The tragedy at Sandy Hook elementary will stand as one of those before-and-after days in America — things will never be the same at schools across Connecticut and beyond. “This was like our 9/11 for school teachers,” Richard Cantlupe, an American history teacher at Westglades Middle School in Parkland, Fla., told the Associated Press. Officials across the country are taking measures to make students and parents feel as safe as possible. From Los Angeles to Newtown, school districts heightened security this week — placing police officers outside schools and reviewing security procedures.
“I think it’s important that at this particular time we’re able to get everybody [to] feel good about schools, that they can feel safe at schools,” said Los Angeles Police Chief Charlie Beck, who said After the tragedy at Sandy Hook, schools across the country will reconsider their
options every K-8 school in the city would be visited by a police officer each day. “That’s my job and we’ll make sure that it happens.”
But some schools are also looking at long-term solutions to beef up security — drastic changes that would revamp school security as we know it, much like airport security was revamped after 9/11.
Sandy Hook could make getting into a public school far more difficult.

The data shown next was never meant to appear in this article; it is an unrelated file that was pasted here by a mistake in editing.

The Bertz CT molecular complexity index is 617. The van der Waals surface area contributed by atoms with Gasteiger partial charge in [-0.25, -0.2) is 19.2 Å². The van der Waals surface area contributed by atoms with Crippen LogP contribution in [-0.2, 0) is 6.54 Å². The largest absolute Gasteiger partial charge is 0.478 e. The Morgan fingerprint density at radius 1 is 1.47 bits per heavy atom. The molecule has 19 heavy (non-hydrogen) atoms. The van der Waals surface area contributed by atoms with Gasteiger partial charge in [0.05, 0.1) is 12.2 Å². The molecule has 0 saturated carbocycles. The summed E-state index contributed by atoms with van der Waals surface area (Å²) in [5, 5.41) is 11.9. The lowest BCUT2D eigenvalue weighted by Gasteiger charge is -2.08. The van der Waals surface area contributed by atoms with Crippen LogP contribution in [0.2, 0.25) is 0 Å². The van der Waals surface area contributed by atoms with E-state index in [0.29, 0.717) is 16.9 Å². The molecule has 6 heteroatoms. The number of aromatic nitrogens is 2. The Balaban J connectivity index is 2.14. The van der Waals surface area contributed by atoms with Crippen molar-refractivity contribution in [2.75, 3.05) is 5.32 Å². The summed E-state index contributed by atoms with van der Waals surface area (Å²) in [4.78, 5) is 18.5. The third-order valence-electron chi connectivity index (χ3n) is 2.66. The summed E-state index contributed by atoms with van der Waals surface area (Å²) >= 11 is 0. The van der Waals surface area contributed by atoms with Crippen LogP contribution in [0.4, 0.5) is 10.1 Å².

Mike Dorn of Safe Havens International, a nonprofit campus safety center, has been working in school safety for three decades. He sees controlling access as the chief way in which schools can ensure their students’ safety. Now he thinks administrators will be able to implement changes that would have been impossible a week ago.
“There are many school superintendents and principals who last week wanted to put better access control in their schools, that have been told they can’t, because the community would be in an uproar,” said Dorn, who thinks such initiatives will now encounter far less resistance, Dorn is a proponent of a high-tech system called Security Alert for Education (SAFE). With this system, teachers wear a pendant that amplifies their voice during lectures — but also has a panic button button that allows them to immediately alert 911 during an emergency.
Cameras mounted in classrooms are integrated into the system, as well. Scot Trower, superintendent of the Ryal School in Ryal, Okla., “out in the middle of nowhere,” had the SAFE System installed in 2010. An encounter a decade ago with a man with a gun in his back pocket demanding to pick up a student played into Trower’s decision to implement SAFE.
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